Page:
Kemono Heroes

A game by Mad Gear Games for Switch, originally released in 2020.
Kemono Heroes is a sidescrolling actioner that mixes melee and projectile-based combat, and it features four playable characters and 1P-4P cooperative play. Tsukigami, the Moon God, has opened his eye and sent a wave of energy through the forest, petrifying everyone within. Fortunately, there are four ninja masters – all of whom happen to be fluffy forest creatures – that spring into action to save the people, fighting through enemies and evil spirits, climbing Mt. Fuji, and eventually facing off against the Moon God himself.

The game is heavily steeped in Japanese folklore, and little is explained for Western audiences, so your understanding of the goings-on will be dependent upon your fluency in all things Japanese. Those who are versed in Japanese belief systems and mythologies, or purveyors of manga, anime, or other Japanese works may recognize several elements. Others may not understand what a kasa-obake is, for instance, but will be able to recognize a spirit possessing an umbrella and bringing it to life.

At the start of the game, the player(s) is able to select between one of four characters: a fox named Fudemaru, a squirrel named Hanako, a monkey named Yu, and a cat named Miyuki. Each of these characters shares some basic movement abilities, including a 2x nonvariable jump and a double jump that adds an extra 0.5x. Each can perform a 3-hit melee attack, which is slightly different for each character, and each can toss a continuous spray of kunai in eight directions, allowing them to take down enemies from a distance. Each character begins the game with a single screen-clearing bomb (using ninpo magic) that does damage to all onscreen enemies.

In addition to these basic movesets, each of the ninja masters possesses a single special ability that makes them stand out from the others. Fudemaru has the ability to toss an item that looks like an envelope (this is equipped in the place of kunai), allowing him to take the form of any enemy that the projectile touches. Not only does he take on the enemy’s appearance, but he gains its attacks and abilities as well.

Hanako the squirrel - as it turns out - is a flying squirrel, and is able to glide for long distances, making horizontal scrolling sections considerably easier. Yu is able to hang from ropes and vines, which are occasionally found slung horizontally across the area. And finally, Miyuki is able to climb up certain walls, reaching areas that the others cannot. This gives each character a unique feel and makes them more versatile in certain situations.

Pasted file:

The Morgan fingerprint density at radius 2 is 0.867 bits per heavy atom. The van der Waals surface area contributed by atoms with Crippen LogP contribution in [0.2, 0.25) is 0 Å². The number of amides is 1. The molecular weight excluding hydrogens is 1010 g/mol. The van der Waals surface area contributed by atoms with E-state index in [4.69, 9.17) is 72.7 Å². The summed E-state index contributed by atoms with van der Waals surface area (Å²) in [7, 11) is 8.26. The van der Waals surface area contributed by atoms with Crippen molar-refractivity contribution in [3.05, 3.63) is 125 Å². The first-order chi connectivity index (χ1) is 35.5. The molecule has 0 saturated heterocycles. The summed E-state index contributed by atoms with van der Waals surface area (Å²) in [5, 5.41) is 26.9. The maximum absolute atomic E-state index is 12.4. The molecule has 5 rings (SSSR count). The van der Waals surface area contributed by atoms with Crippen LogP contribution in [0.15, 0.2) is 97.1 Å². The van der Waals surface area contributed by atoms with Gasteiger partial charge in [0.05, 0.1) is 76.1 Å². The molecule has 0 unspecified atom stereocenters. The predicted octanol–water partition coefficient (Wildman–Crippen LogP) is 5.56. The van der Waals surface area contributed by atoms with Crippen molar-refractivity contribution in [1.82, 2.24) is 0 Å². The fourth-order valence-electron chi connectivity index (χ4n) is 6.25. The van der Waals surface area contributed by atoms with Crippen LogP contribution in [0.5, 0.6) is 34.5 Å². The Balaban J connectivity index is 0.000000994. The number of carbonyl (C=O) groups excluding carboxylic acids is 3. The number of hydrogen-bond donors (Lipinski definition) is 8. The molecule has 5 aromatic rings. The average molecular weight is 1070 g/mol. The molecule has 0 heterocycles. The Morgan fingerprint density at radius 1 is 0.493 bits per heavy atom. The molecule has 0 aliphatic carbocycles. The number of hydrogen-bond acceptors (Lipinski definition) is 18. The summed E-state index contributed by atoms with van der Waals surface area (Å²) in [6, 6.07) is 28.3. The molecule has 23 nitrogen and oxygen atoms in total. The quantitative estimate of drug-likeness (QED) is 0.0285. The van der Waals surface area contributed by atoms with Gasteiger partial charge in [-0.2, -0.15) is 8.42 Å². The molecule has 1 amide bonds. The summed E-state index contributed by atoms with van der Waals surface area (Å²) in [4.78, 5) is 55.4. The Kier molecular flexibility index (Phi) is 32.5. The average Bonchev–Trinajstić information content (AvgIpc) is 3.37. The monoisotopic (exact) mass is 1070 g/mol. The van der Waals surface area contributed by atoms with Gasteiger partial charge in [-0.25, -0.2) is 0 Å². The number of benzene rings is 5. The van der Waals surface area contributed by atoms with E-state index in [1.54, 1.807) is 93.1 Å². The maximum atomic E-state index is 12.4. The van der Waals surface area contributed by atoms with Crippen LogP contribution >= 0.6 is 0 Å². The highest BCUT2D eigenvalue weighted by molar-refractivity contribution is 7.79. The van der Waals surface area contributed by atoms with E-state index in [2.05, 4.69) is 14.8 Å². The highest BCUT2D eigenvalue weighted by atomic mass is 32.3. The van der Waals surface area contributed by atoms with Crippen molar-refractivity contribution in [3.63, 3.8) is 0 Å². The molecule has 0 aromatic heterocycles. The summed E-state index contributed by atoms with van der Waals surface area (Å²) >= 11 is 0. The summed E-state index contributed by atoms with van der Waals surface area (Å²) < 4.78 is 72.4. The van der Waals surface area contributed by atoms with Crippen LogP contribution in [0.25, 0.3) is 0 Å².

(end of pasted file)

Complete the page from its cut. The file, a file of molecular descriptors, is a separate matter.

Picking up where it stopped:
Fudemaru has the longest horizontal melee strike, whereas Hanako and Yu have a slightly wider area of effect, and Miyuki’s strike extends in front and behind her. That said, each of these characters’ kunai attacks are very effective, and since they fire continuously without penalty, much of the game can be spent focused on rapid fire attacks from a distance.

Killed enemies, flying lanterns, and treasure chests drop varying denominations of currency as well as the occasional health restorative. There is a lives system in place, but the difficulty of the game is quite low, even on the default difficulty setting (the game offers Easy, Normal, and Hard modes), and most bosses can be destroyed with relative ease. When killed, the player loses no progress and respawns on the spot. Restoratives are frequent enough that players can keep their health meters up, and collecting currency allows players to purchase upgrades between levels. Players can also discover a few 1UPs within the levels (taking the form of logs), which are sometimes hidden behind false walls.

At the end of each level is a shopkeeper who sells upgrades and restoratives, and in multiplayer, the first person to reach the end of the level earns a currency bonus. Players are able to purchase health restoration, permanent health extensions, and 1UPs. In addition, the strength of the player’s sword strikes and kunai may be upgraded individually, up to eight levels, as can the player’s carrying capacity for screen-clearing ninpo magic, although each level caps the upgrades that can be purchased.

Enemies are large and detailed but their movements and abilities are quite simple, making them easy to defeat, even when playing the game in 1P mode. That said, the game occasionally overwhelms the player with large numbers of enemies, which can become chaotic, particularly when playing in multiplayer. The player must be mindful of enemy behaviors in order to avoid their attacks, but the low amount of enemy variety makes it easy to work through most levels relatively unscathed.